Sales of U.S. existing homes rose in April compared with the previous month, economists polled by Reuters forecast.

A poll of 66 economists by Reuters produced a median forecast of 4.66 million sales of existing homes on a seasonally-adjusted, annualized basis, in April. That would be up from 4.57 million sales in March.

Analysts noted that the pending sales index rose 3 percent in March, an encouraging sign for April sales.

Meanwhile, the number of existing homes for sale dropped slightly to 3.74 million in March.

Still, economists noted that foreclosures are still on the rise and that there is a large stock of shadow inventory, describing when would-be sellers put their houses back on the market when demand seems to be healthier.

The trend is flat, concluded Ian Shepherdson, chief U.S. economist at High Frequency Economics in Valhalla, New York.

The National Association of Realtors will release the monthly data at 10 a.m. EDT on Wednesday.

A sampling of forecasts and analysis on the upcoming consumer price data follows:

CARL RICCADONNA, DIRECTOR, SENIOR U.S. ECONOMIST, DEUTSCHE

BANK SECURITIES, NEW YORK:

Forecast: 4.65 million units

We look for a 1.8 percent increase in April over March sales. We have seen some evidence that the housing market is bottoming and that things are turning up just a bit. The pending home sales series has had some gains in recent months. While it's good news that things are turning up, I wouldn't look for a big rebound here. Sales are just bouncing along the bottom at this point.

MICHAEL MORAN, CHIEF ECONOMIST, DAIWA SECURITIES AMERICA, NEW YORK: Forecast: 4.7 million units

We're looking for a 2.8 percent increase in existing home sales. If you look at the recent pattern of home sales it seems as though they have formed a bottom. In addition to that, a low interest-rate environment has stirred the interest of some potential buyers. Also, Congress has sweetened tax incentives for first-time home buyers. So I look for at least steady, and possibly improved, home sales. There are negative factors to be sure, such as the weak labor market and continued declines in home prices. Both of those factors could have kept potential buyers sidelined.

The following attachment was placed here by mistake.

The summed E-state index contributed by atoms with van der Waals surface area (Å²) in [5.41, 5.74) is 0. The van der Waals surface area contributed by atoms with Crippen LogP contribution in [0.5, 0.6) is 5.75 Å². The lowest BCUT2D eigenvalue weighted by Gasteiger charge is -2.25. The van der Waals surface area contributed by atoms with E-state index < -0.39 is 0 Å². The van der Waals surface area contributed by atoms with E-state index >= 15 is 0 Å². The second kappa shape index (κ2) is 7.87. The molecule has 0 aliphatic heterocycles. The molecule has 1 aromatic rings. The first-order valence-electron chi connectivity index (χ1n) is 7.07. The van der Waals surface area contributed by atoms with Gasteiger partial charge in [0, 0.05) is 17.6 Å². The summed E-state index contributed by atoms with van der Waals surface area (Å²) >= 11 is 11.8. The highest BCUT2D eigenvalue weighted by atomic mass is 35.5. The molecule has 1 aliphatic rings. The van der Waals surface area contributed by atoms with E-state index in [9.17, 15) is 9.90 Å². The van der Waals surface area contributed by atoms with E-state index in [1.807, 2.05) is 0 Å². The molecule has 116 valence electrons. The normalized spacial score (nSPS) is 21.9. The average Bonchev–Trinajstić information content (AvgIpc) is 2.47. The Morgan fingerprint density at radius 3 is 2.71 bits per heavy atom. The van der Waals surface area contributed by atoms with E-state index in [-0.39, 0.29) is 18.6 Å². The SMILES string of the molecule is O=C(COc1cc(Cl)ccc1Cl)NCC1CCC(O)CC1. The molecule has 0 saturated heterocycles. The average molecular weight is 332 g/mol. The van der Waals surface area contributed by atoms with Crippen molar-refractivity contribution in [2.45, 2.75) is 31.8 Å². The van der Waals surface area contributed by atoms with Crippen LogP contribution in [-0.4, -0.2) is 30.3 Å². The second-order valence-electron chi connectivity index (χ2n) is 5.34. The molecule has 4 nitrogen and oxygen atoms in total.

RBS SECURITIES:

Forecast: 4.70 million units

Since November, re-sales have fluctuated in a narrow range from 4.49 million to 4.74 million, hinting at stabilization in housing demand. With home prices down sharply versus year-ago levels and mortgage rates falling to around 5 percent, the NAR's homebuyer affordability index has soared by 36 percent since July 2008. Moreover, temporary tax credits for first-time buyers may also be luring potential purchasers into the market. Indeed, about half of all existing home sales in March were to first-time buyers.

In addition, the National Association of Realtors noted that 50 percent of re-sales in March were distressed properties (i.e., short sales or foreclosures), which bodes well for clearing some of the supply glut in the market.

However, balancing out these positive developments are two reasons for caution. First, with foreclosure activity accounting for half of all resales, and foreclosures typically selling for well below market value, prices continue to slip. There have been a few tentative signs of easing in the pace of home price declines in recent months, but for the most part, prices continue to drift lower.

Second, given the surge in job losses in recent months and with several banks declaring an end to foreclosure moratoriums in March, the potential for another sharp rise in the supply of distressed properties remains. For example, DQNews, a real-estate service, noted that lenders filed 135,431 mortgage default notices against California homeowners in the first three months of 2009, a record high and a 19 percent increase over the first quarter of 2008. Moreover, while the number of homes that lenders repossessed in the first quarter of this year (about 43,000) was down nearly 6 percent from the prior quarter, the decline was probably due to temporary foreclosure moratoriums. With a record number of default notices being sent out from January to March, this number is sure to rise in the coming months.

In any case, RBS expects that existing home sales may have rebounded in April, perhaps to around 4.70 million.